The Dangers of Holding in Your Pee, According to Science

iStock / iStock

Maybe you drank too much water before sitting down for a meeting. Maybe it was a long car trip where no one else had to go and you didn't want to request a bathroom break. Maybe you guzzled a 54-ounce soda during Titanic and decided to tough out the last 45 minutes.

However it's happened, you've probably found yourself flexing your pelvic muscles to act as a dam against a tsunami of urine until you had the right opportunity to relieve yourself. And you may have wondered what—if any—damage you were risking in denying your body a chance to remove all that waste. Will your bladder explode? Will you pee your pants? Are you inviting permanent and embarrassing pee-related trauma to your body?

"As a one-time thing, here or there, the majority of people with normal urinary tracts are probably not doing any harm in the long run," Howard Adler, medical director of the prostate care program and clinical associate professor of urology at Stony Brook Medicine, tells Mental Floss.

The key, Adler notes, is "here or there." The average number of times people need to urinate in a day ranges from four to seven and depends on your hydration level. If you are a chronic pee pauper who holds it in several times a week, you're flirting with a few uncomfortable consequences.

One of the more well-known categories of people who voluntarily hold in their urine are nurses, who are often so busy on long eight to 12 hour shifts that they don't take the time to relieve themselves. Experts have dubbed the habit “infrequent voiding syndrome” (and it's also known as having "nurse's bladder"). A 1991 study of 72 female nurses found that those who habitually avoided the bathroom had actually enlarged their bladder capacity, from the norm of 500 milliliters up to 1100 milliliters, or from about 16 ounces of liquid to 37 ounces. (One water bottle is 16 ounces.)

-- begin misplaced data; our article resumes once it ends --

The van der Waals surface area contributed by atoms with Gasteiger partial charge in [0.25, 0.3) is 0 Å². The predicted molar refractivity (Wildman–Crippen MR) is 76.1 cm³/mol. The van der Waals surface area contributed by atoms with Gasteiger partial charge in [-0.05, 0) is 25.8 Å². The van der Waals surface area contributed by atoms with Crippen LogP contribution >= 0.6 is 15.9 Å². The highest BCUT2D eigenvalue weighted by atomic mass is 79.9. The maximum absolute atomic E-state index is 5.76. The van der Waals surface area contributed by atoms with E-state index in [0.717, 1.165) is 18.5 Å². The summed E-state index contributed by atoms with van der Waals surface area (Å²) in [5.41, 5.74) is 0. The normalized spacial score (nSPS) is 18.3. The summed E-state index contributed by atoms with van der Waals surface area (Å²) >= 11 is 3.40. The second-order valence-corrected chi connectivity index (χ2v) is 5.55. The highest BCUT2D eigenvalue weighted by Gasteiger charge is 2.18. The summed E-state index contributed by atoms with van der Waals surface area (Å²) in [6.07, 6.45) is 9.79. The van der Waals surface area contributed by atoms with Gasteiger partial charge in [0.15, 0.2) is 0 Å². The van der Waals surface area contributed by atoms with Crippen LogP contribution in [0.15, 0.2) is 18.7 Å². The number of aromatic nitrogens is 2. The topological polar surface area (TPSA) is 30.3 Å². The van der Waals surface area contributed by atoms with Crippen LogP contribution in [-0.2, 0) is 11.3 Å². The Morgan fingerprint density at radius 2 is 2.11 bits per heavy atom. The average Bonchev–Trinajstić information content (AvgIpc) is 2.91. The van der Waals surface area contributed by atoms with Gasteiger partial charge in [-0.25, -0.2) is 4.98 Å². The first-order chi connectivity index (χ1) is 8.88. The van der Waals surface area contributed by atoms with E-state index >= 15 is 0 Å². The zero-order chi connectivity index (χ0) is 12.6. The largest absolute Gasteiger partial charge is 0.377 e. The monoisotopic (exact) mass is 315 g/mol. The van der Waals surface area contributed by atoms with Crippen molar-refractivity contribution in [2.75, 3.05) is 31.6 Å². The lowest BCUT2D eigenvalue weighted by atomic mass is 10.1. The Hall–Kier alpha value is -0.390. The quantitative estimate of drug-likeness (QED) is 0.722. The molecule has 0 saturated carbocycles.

No other adverse effects were noted, although over time, stretching the bladder to elephant-sized proportions (metaphorically speaking; an actual elephant bladder holds about 42 gallons) could eventually result in urination changes: Retaining that much urine can weaken pelvic floor muscles, making it harder to maintain control over the urge to go. Rarely, infrequent voiders might also develop a urinary tract infection or kidney damage from retaining urine; if they drink less to avoid using the bathroom, they might potentially develop kidney stones.

But can the combination of a Big Gulp and a highway logjam create an actual medical emergency? Adler says that while it's "theoretically possible" that a bladder could burst from too much urine, it probably won't unless the organ is damaged from outside forces. Someone drinking too much and then getting into a traffic accident could perforate their bladder during a collision, for example. It's also possible you could pee your pants, but it's infrequent.

Adler stresses that infrequent voiders are typically avoiding relief for eight hours or more, so a long movie or two-hour meeting probably isn't going to do any damage. People tend to make 1–2.7 ounces of urine per hour. Even if you're guzzling water, it'll be some time before your bladder is at max capacity and you're in pain. Hold it if you need to, but don't make a habit of it.